BWW Review: Drayton Entertainment's A FEW GOOD MEN is Captivating Audiences at the St. Jacob's Country Playhouse
Drayton Entertainment's St. Jacob's Country Playhouse has kicked off their 2020 season with a memorable production of Aaron Sorkin's A FEW GOOD MEN. Despite its critical acclaim, this play is likely less familiar to most theatregoers than the classic movie it inspired. This provides an extra challenge to the company to inhabit roles made famous by the likes of Jack Nicholson, Tom Cruise and Demi Moore and to make the characters their own. It takes no time at all to be fully confident that director Marti Maraden has assembled a company that has done just that.
Set in 1986 in Washington D.C. and at a US Naval base in Guantanamo Bay, A FEW GOOD MEN introduces us to Lt. Daniel Kaffee (played by an excellent Tyrone Savage), a seemingly carefree junior lawyer in the marines who is living in the shadow of his deceased father. Kaffee, known for avoiding the courtroom by arranging plea bargains is assigned a high profile murder case after 2 marines (Nathanael Judah and Thomas Duplessie) confess to killing a struggling marine, Private William Santiago (Oscar Moreno). As Kaffee and his co-counsel delve deeper into the details of the case, it becomes clear to Kaffee that he was assigned this case with the hopes of a cover-up remaining...well, covered up. With the moral issues of the situation constantly scrutinized by co-counsel Sam Weinberg (Daniel Greenberg), and Kaffee's willingness to push for truth and justice being spurred on by co-counsel Lt. Commander Joanne Galloway (Shannon Currie), the play effectively builds towards the moment and the quote most audience members know is coming from the moment they take their seats. This is of course, the scene in which Lt. Col. Nathan Jessep, played by the great Benedict Campbell informs Kaffee that perhaps he cannot cope with a non-lie....Or something like that. Despite the fact that there were a few chuckles in the audience at the utterance of this classic line of dialogue, by the time the play reaches this fateful climax, the audience has fully adopted Savage as their Kaffee and Campbell as their Jessep. This is a feat in itself and it speaks to the performances of these actors.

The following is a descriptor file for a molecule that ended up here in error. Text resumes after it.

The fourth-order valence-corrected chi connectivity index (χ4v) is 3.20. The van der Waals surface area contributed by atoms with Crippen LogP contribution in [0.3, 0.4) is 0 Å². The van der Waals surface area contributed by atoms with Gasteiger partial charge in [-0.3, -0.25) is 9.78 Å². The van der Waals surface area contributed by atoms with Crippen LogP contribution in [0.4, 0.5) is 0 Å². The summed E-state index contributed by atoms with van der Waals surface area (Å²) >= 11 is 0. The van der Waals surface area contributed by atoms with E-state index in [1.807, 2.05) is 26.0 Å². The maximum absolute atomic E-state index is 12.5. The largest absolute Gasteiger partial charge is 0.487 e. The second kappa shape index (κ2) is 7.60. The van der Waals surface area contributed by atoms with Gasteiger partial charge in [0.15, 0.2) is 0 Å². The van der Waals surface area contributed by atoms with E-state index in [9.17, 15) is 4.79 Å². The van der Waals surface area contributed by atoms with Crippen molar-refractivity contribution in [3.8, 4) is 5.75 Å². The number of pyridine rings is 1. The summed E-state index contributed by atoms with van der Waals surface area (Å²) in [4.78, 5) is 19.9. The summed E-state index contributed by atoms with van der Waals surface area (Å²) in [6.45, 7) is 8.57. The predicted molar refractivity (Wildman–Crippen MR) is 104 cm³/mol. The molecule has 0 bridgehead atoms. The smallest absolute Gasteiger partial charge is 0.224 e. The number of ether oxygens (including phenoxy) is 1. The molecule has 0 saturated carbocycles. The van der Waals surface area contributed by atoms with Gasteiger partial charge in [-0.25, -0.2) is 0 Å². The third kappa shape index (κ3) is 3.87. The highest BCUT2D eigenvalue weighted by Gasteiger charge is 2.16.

Savage's Kaffee transitions from someone who seemingly doesn't sweat, has not a strand of hair out of place, and holds no real stakes in anything, to an increasingly frazzled yet determined man who is determined to seek out the truth. Campbell's Jessep is downright scary, but with a clear fatal flaw that Kaffee points out near the end of the trial-He believes he's right. Between this performance and his performance last year in Drayton Entertainment's TWELVE ANGRY MEN (Also directed by Maraden), Mr. Campbell has probably stirred up more conflict, anger and frustration in the hearts and minds of local audiences than anyone else in theatre in the last 12 months. This is absolutely meant as a compliment to Mr. Campbell.